The 21 modifier should not be routinely added to E/M codes and should only be added to the highest level codes. The frequent addition of a 21 modifier to a billing or series of billings may be a red flag that will alert auditors or medical billing experts to the possibility of fraud.
Billers add 25 as a modifier when the patient received an additional service that was separate or distinct from another procedure that is being billed. For example, when a patient comes in for an in-person dialysis but receives a separate examination and diagnosis of an unrelated problem, the 25 modifier might be appropriate to make clear that the separate examination was unrelated to the dialysis.
The modifier 22 is added to CPT codes when a procedure took longer than usual to perform and when no other CPT code addresses the prolonged nature of the service. Unusual blood loss, hemorrhage, or unexpected complications during surgery might justify use of the 22 modifier, assuming that the medical records reflect the unusual circumstances.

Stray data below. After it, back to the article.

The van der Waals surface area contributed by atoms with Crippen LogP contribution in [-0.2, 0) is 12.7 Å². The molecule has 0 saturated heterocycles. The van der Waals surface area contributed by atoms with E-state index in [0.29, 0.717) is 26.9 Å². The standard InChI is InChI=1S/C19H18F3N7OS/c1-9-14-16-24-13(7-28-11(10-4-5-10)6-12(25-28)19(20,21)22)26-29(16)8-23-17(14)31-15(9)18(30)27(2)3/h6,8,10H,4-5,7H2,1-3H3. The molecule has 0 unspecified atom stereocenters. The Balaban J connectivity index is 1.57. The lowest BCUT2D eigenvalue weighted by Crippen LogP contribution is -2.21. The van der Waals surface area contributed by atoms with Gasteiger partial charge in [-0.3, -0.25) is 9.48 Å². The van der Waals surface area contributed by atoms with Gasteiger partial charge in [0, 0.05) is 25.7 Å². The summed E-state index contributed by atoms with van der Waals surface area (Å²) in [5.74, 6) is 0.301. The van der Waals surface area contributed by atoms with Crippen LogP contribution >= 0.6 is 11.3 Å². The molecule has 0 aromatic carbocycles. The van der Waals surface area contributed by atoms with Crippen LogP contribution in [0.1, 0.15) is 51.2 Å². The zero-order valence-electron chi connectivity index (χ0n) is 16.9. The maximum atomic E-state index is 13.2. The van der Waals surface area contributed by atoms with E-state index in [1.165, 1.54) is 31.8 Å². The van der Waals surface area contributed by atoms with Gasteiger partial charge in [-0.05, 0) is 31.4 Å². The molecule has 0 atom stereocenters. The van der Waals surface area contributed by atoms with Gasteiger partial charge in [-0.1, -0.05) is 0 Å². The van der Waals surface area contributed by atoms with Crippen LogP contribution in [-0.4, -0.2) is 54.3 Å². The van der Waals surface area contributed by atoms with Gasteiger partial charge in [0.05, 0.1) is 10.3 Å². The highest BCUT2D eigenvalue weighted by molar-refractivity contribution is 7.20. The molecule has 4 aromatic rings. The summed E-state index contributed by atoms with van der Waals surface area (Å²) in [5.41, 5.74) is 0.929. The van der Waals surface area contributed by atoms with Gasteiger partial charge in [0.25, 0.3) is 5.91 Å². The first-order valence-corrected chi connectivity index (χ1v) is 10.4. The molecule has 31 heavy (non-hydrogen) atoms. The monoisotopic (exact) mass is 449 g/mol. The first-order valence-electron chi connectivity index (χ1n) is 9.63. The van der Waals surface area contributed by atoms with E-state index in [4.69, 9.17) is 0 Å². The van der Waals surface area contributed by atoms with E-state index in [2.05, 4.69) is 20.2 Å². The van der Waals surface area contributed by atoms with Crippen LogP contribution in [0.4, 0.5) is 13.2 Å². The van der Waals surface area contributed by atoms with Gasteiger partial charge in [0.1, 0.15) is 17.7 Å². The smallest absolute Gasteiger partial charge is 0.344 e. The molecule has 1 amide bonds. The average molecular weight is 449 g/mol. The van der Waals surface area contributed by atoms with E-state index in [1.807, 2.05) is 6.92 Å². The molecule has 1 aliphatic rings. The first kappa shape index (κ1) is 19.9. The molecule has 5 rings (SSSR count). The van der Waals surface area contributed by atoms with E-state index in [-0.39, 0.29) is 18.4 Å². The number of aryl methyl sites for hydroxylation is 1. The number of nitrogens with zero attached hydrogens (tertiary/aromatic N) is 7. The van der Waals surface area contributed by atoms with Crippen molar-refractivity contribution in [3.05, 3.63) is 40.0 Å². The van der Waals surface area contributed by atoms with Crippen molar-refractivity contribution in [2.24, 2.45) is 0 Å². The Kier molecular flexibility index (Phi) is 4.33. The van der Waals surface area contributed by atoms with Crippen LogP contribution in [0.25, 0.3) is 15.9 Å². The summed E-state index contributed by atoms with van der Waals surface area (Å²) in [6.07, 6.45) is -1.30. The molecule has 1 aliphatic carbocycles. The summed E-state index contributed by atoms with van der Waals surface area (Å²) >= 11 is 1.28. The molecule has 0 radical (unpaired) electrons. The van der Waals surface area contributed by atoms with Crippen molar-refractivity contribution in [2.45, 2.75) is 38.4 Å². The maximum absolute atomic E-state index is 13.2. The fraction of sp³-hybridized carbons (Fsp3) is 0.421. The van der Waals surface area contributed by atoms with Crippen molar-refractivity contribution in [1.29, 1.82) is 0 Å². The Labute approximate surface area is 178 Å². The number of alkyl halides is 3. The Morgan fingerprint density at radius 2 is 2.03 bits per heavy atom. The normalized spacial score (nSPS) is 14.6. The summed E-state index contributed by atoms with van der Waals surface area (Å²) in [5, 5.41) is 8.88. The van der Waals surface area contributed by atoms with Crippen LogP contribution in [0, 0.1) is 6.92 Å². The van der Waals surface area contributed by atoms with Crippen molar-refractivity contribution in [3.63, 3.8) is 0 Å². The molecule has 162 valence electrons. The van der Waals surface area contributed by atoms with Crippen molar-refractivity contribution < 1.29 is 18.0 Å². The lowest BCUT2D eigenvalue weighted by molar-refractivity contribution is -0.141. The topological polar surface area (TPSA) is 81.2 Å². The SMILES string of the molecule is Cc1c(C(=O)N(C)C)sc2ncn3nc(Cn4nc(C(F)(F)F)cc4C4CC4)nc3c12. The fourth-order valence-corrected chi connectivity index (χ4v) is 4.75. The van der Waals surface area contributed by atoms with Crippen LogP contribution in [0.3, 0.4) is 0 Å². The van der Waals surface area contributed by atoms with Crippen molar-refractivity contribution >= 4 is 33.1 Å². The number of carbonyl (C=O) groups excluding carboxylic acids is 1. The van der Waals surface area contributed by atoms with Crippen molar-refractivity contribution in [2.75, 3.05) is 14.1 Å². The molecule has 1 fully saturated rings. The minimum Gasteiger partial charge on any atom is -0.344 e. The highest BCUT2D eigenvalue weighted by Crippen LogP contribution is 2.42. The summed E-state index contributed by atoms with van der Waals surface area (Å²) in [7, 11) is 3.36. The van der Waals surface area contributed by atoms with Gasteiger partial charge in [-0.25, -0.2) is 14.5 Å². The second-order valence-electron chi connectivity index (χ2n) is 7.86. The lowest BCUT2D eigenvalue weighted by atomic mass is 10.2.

The modifier 52 is used to reflect reduced services. For example, the CPT code for a comprehensive x-ray might be modified when only a limited comparative x-ray is performed. When a surgeon decides to discontinue surgery based on unexpected findings that suggest a threat to the patient, the modifier 52 will indicate that the procedure took less time than a completed surgery would have taken.
Payers may or may not take modifiers into account when they pay for services. Accurate billings nevertheless depend upon the accurate use of modifiers. While the rules governing modifiers are complex, medical billing experts understand the importance of following those rules with precision.